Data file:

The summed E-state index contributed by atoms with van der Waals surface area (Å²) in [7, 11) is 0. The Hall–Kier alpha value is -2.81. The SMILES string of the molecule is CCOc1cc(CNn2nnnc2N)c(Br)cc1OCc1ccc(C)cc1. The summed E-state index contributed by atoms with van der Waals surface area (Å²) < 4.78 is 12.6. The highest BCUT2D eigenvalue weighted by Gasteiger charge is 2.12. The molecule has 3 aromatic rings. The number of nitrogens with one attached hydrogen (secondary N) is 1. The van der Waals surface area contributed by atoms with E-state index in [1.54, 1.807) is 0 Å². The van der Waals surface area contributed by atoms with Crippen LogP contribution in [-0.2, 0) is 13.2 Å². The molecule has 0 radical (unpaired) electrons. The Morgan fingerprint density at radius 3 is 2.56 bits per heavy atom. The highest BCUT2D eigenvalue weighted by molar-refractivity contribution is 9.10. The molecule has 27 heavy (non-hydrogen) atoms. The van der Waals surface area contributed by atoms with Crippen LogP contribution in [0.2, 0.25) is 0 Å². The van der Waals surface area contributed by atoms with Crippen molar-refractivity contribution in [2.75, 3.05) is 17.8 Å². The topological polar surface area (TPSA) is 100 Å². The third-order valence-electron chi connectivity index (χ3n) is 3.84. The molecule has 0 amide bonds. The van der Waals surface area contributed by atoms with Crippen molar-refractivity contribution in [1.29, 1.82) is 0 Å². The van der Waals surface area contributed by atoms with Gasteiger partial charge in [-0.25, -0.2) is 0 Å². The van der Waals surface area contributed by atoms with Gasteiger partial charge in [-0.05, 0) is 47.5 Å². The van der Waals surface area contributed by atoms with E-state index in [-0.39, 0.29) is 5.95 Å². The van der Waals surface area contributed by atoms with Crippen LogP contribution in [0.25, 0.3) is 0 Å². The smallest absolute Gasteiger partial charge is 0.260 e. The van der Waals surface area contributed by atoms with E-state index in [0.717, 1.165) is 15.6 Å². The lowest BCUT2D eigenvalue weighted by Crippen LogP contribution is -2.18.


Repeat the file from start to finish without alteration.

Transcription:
The summed E-state index contributed by atoms with van der Waals surface area (Å²) in [7, 11) is 0. The Hall–Kier alpha value is -2.81. The SMILES string of the molecule is CCOc1cc(CNn2nnnc2N)c(Br)cc1OCc1ccc(C)cc1. The summed E-state index contributed by atoms with van der Waals surface area (Å²) < 4.78 is 12.6. The highest BCUT2D eigenvalue weighted by Gasteiger charge is 2.12. The molecule has 3 aromatic rings. The number of nitrogens with one attached hydrogen (secondary N) is 1. The van der Waals surface area contributed by atoms with E-state index in [1.54, 1.807) is 0 Å². The van der Waals surface area contributed by atoms with Crippen LogP contribution in [-0.2, 0) is 13.2 Å². The molecule has 0 radical (unpaired) electrons. The Morgan fingerprint density at radius 3 is 2.56 bits per heavy atom. The highest BCUT2D eigenvalue weighted by molar-refractivity contribution is 9.10. The molecule has 27 heavy (non-hydrogen) atoms. The van der Waals surface area contributed by atoms with Crippen LogP contribution in [0.2, 0.25) is 0 Å². The van der Waals surface area contributed by atoms with Crippen molar-refractivity contribution in [2.75, 3.05) is 17.8 Å². The topological polar surface area (TPSA) is 100 Å². The third-order valence-electron chi connectivity index (χ3n) is 3.84. The molecule has 0 amide bonds. The van der Waals surface area contributed by atoms with Crippen molar-refractivity contribution in [1.29, 1.82) is 0 Å². The van der Waals surface area contributed by atoms with Gasteiger partial charge in [-0.25, -0.2) is 0 Å². The van der Waals surface area contributed by atoms with Gasteiger partial charge in [-0.05, 0) is 47.5 Å². The van der Waals surface area contributed by atoms with E-state index in [-0.39, 0.29) is 5.95 Å². The van der Waals surface area contributed by atoms with Crippen LogP contribution in [0.25, 0.3) is 0 Å². The smallest absolute Gasteiger partial charge is 0.260 e. The van der Waals surface area contributed by atoms with E-state index in [0.717, 1.165) is 15.6 Å². The lowest BCUT2D eigenvalue weighted by Crippen LogP contribution is -2.18.